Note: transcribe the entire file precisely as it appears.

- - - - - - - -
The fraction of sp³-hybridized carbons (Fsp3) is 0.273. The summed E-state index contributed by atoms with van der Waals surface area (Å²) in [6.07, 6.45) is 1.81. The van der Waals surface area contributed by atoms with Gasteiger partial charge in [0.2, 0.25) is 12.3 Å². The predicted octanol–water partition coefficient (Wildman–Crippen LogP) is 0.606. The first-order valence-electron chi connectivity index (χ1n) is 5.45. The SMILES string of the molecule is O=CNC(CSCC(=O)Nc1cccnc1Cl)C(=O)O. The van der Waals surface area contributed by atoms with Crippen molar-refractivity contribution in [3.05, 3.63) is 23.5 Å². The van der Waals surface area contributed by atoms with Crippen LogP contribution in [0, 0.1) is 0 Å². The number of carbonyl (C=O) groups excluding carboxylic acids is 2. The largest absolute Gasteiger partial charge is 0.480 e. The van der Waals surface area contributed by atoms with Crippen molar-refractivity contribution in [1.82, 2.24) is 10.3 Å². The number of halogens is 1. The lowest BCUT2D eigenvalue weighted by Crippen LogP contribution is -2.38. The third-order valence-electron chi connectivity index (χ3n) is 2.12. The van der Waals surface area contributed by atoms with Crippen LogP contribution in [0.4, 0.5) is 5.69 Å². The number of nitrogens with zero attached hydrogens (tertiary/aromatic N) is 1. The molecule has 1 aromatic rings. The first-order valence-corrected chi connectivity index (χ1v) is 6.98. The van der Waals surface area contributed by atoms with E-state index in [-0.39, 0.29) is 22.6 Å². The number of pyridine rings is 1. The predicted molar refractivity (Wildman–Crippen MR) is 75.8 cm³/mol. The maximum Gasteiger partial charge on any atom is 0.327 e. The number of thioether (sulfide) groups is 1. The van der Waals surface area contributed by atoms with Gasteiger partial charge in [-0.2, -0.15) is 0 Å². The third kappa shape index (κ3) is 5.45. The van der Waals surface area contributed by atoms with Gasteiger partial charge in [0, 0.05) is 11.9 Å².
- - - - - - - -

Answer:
The fraction of sp³-hybridized carbons (Fsp3) is 0.273. The summed E-state index contributed by atoms with van der Waals surface area (Å²) in [6.07, 6.45) is 1.81. The van der Waals surface area contributed by atoms with Gasteiger partial charge in [0.2, 0.25) is 12.3 Å². The predicted octanol–water partition coefficient (Wildman–Crippen LogP) is 0.606. The first-order valence-electron chi connectivity index (χ1n) is 5.45. The SMILES string of the molecule is O=CNC(CSCC(=O)Nc1cccnc1Cl)C(=O)O. The van der Waals surface area contributed by atoms with Crippen molar-refractivity contribution in [3.05, 3.63) is 23.5 Å². The van der Waals surface area contributed by atoms with Crippen LogP contribution in [0, 0.1) is 0 Å². The number of carbonyl (C=O) groups excluding carboxylic acids is 2. The largest absolute Gasteiger partial charge is 0.480 e. The van der Waals surface area contributed by atoms with Crippen molar-refractivity contribution in [1.82, 2.24) is 10.3 Å². The number of halogens is 1. The lowest BCUT2D eigenvalue weighted by Crippen LogP contribution is -2.38. The third-order valence-electron chi connectivity index (χ3n) is 2.12. The van der Waals surface area contributed by atoms with Crippen LogP contribution in [0.4, 0.5) is 5.69 Å². The number of nitrogens with zero attached hydrogens (tertiary/aromatic N) is 1. The molecule has 1 aromatic rings. The first-order valence-corrected chi connectivity index (χ1v) is 6.98. The van der Waals surface area contributed by atoms with E-state index in [-0.39, 0.29) is 22.6 Å². The number of pyridine rings is 1. The predicted molar refractivity (Wildman–Crippen MR) is 75.8 cm³/mol. The maximum Gasteiger partial charge on any atom is 0.327 e. The number of thioether (sulfide) groups is 1. The van der Waals surface area contributed by atoms with Gasteiger partial charge in [-0.2, -0.15) is 0 Å². The third kappa shape index (κ3) is 5.45. The van der Waals surface area contributed by atoms with Gasteiger partial charge in [0, 0.05) is 11.9 Å².